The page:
Russia may remove itself from the global Internet to protect itself against perceived threats from the West, a Kremlin spokesman suggested on Friday.
The Krelmin dismissed accusations it aims to isolate the Russian Internet, and insists it is merely concerned with protecting its national security – particularly as relations with the West have reached their lowest since the Cold War.
However, the country has recently passed several laws targeting Internet use, which include making popular bloggers register as media outlets, and forcing websites to store the personal data of Russian users.
Earlier on Friday, influential business daily Vedomosti reported that global Internet logistics would be the core subject of Putin's Security Council meeting next week.
At Monday’s meeting, Putin is expected to discuss a contingency plans to disconnect Russian citizens from the web in the event of “an emergency” Vedomosti reported, according to the Guardian.
Potential proposals could also see the state bring the .ru domain under state control.
If implemented, the proposals would give the government control over ordinary Russian internet users and expose their habits online.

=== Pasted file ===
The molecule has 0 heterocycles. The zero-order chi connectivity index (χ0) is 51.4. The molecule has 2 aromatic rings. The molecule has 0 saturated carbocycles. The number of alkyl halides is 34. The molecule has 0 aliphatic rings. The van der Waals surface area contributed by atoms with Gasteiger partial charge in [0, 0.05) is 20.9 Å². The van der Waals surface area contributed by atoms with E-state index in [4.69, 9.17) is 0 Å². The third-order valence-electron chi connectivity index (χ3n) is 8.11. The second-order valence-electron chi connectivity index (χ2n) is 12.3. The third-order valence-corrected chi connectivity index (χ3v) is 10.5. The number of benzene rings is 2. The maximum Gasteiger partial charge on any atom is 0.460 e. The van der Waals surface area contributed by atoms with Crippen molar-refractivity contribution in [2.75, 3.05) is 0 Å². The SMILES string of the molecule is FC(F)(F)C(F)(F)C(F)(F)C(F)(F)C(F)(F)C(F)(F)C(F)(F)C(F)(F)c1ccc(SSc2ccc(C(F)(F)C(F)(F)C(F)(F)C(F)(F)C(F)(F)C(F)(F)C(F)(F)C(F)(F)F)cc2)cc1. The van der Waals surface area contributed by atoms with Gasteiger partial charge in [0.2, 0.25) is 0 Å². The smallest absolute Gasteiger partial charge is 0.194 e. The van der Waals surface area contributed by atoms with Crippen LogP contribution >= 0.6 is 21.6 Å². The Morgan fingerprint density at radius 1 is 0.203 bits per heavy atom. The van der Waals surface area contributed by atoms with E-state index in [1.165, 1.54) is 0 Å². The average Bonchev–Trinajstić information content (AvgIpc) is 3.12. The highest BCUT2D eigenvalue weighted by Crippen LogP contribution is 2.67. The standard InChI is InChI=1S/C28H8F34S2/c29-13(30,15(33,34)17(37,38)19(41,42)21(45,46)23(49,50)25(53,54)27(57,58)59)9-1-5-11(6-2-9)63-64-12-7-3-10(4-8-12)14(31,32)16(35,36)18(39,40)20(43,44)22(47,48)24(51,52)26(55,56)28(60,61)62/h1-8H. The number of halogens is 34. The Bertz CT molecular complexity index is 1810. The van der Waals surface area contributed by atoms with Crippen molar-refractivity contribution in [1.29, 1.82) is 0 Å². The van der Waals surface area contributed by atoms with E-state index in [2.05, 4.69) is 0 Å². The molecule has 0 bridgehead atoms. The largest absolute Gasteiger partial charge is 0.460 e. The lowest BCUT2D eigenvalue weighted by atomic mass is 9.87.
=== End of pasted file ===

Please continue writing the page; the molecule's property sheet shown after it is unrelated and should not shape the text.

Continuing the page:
According to the Russian newspaper, the laws could be introduced in early 2015.
The moves come as Russia attempts to reduce its use of American technology, fearing that its communications are vulnerable to US spying. Earlier this year, President Vladimir Putin called the web a “CIA special project”.
"It is common knowledge who the main administrator of the global Internet is," the Kremlin’s spokesman Dmitry Peskov was quoted as saying by Interfax news agency on Friday, in what seemed to be a comment directed at the West.
"And due to their unpredictability, we should think of ensuring our national security."
While he did not specify what the possible threats from the West were, Peskov added: "Of course, it is in no way possible that Russia could be unplugged from the global Internet, or that it is readying or considering such a possibility," he said.
Prominent Internet blogger and Kremlin critic Anton Nossik said that by citing Western threats, the authorities appeared to be considering ways to put all incoming and outgoing data under strict control.
Regarding the meeting, Nossik wrote on his Facebook page: "there comes a moment to discuss the complete unplugging of Russia from the global Internet, so that no bytes would come here from abroad."
Since returning to the presidency in 2012, Putin has embraced a conservative attitude – moving himself towards the Orthodox church and courting an electorate who increasingly see the West as a declining power.
Additional reporting by ReutersReuse content